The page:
I just spent $67.90 to forward mail to an out of USofA location
for a fellow member.   

I have no doubt I will be reimbursed after he receives the box.



Then there's Heiwa.   ::)

This is a 100 percent true story.
Quote from: Crutchwater
Quote from: FlatOrange
You can't murder a suicide victim
Tell that to Epstein!

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Heiwa

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Re: I won Heiwa's €1,000,000 challenge
« Reply #11573 on: January 26, 2020, 08:08:42 AM »
I guess you failed this MIT course ???. Poor fellow, I know how humiliating it be so I thought you might like to catch up.
Here is that material ;D: Lecture L17 - Orbit Transfers and Interplanetary Trajectories.
Aren't I so thoughtful ;)!
Thanks. But the info doesn't help you win my Challenge! See post #1. Actually your info is pure garbage. I wonder what university teaches it? MIT?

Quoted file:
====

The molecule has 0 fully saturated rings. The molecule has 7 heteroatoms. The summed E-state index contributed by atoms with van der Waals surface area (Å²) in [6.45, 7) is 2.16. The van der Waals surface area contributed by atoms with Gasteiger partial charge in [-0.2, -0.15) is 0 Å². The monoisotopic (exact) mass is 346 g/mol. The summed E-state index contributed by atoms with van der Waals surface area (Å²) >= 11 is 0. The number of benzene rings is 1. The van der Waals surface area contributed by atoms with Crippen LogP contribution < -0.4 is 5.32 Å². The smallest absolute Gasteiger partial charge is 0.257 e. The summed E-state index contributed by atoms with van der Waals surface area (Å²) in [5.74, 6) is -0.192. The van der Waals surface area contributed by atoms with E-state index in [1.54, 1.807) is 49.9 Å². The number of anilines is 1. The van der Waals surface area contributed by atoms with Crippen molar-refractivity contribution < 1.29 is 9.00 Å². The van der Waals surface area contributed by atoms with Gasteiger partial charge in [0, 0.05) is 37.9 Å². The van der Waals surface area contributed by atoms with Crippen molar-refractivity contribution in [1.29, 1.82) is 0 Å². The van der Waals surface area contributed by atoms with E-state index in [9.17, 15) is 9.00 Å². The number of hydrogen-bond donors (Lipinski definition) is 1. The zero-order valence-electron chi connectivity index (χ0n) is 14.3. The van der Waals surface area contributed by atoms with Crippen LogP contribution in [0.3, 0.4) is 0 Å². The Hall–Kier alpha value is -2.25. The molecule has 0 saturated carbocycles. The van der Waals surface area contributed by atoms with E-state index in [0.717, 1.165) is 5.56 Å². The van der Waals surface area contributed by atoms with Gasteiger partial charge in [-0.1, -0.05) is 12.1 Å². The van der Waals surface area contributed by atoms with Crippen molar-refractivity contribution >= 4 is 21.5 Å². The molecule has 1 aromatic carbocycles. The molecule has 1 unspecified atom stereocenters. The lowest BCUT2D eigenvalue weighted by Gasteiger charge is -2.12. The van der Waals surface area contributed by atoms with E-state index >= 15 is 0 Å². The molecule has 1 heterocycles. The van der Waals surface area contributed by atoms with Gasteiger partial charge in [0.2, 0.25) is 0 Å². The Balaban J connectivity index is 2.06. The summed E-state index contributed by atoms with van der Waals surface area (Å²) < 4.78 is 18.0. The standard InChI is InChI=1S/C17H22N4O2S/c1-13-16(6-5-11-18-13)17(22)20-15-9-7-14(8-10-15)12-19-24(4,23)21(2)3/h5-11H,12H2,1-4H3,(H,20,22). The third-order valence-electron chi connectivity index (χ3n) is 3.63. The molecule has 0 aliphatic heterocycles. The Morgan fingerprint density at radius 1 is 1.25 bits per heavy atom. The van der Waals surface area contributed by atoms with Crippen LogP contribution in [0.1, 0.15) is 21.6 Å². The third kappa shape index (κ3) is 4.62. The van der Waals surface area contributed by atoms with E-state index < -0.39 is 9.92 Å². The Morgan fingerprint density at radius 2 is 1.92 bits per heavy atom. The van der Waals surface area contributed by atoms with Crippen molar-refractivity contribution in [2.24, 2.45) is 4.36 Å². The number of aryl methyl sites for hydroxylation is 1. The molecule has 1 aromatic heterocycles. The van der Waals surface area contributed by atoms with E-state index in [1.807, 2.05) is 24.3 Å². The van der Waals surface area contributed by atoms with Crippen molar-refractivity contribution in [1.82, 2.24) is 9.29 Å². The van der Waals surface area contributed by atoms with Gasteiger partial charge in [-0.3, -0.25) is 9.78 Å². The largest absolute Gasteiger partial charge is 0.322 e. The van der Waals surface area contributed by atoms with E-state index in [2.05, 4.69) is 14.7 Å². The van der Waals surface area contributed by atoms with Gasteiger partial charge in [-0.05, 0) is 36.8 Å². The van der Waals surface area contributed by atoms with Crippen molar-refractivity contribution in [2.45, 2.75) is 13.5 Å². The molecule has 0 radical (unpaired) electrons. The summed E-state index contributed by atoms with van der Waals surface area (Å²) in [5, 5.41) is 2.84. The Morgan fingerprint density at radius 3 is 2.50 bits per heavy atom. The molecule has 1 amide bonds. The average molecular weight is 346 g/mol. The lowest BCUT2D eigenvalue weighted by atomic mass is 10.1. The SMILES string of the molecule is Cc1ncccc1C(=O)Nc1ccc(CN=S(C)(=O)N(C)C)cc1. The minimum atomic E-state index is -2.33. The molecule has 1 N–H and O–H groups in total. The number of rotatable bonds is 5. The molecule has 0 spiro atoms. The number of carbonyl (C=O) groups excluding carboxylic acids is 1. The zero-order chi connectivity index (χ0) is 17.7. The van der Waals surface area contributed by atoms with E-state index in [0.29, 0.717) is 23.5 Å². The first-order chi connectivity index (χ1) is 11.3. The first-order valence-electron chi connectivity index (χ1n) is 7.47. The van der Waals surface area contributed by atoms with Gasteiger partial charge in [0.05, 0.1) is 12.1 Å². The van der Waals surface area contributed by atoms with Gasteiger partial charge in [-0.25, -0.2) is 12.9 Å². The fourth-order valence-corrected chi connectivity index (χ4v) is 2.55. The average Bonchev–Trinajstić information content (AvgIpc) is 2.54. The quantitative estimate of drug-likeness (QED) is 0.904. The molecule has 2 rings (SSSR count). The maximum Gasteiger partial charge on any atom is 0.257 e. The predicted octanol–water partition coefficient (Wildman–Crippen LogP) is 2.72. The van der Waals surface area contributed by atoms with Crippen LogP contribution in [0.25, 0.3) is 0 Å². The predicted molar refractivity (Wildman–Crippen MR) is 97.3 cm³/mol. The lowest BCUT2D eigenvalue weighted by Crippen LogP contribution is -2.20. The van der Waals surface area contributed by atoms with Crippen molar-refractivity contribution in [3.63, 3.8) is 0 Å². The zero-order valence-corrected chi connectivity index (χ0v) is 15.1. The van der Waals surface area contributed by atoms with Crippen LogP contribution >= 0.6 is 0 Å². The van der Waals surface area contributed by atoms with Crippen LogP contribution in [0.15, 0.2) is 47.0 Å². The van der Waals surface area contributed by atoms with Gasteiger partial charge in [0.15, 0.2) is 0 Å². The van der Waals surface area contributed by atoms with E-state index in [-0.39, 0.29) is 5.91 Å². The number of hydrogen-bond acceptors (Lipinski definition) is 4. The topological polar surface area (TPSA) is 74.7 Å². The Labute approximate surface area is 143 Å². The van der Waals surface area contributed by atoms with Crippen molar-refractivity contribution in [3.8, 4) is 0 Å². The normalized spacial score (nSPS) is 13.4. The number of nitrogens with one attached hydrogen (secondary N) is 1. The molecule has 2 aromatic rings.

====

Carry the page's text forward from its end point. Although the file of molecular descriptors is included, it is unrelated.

The second fake man on the Moon, Buzz Aldrin, MIT PhD 62, thought you could navigate in space using a sextant and a clock ... and maybe a chart with 10 000 000 000 stars. You focused one of this stars at a certain time, noticed the angle and direction and - Hallelujah - your position in space was known so you could sail on.
Buzz didn't pay MIT $1M for his PhD. NASA did.

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markjo

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Re: I won Heiwa's €1,000,000 challenge
« Reply #11574 on: January 26, 2020, 11:08:48 AM »
I guess you failed this MIT course ???. Poor fellow, I know how humiliating it be so I thought you might like to catch up.
Here is that material ;D: Lecture L17 - Orbit Transfers and Interplanetary Trajectories.
Aren't I so thoughtful ;)!
Thanks. But the info doesn't help you win my Challenge! See post #1. Actually your info is pure garbage. I wonder what university teaches it? MIT?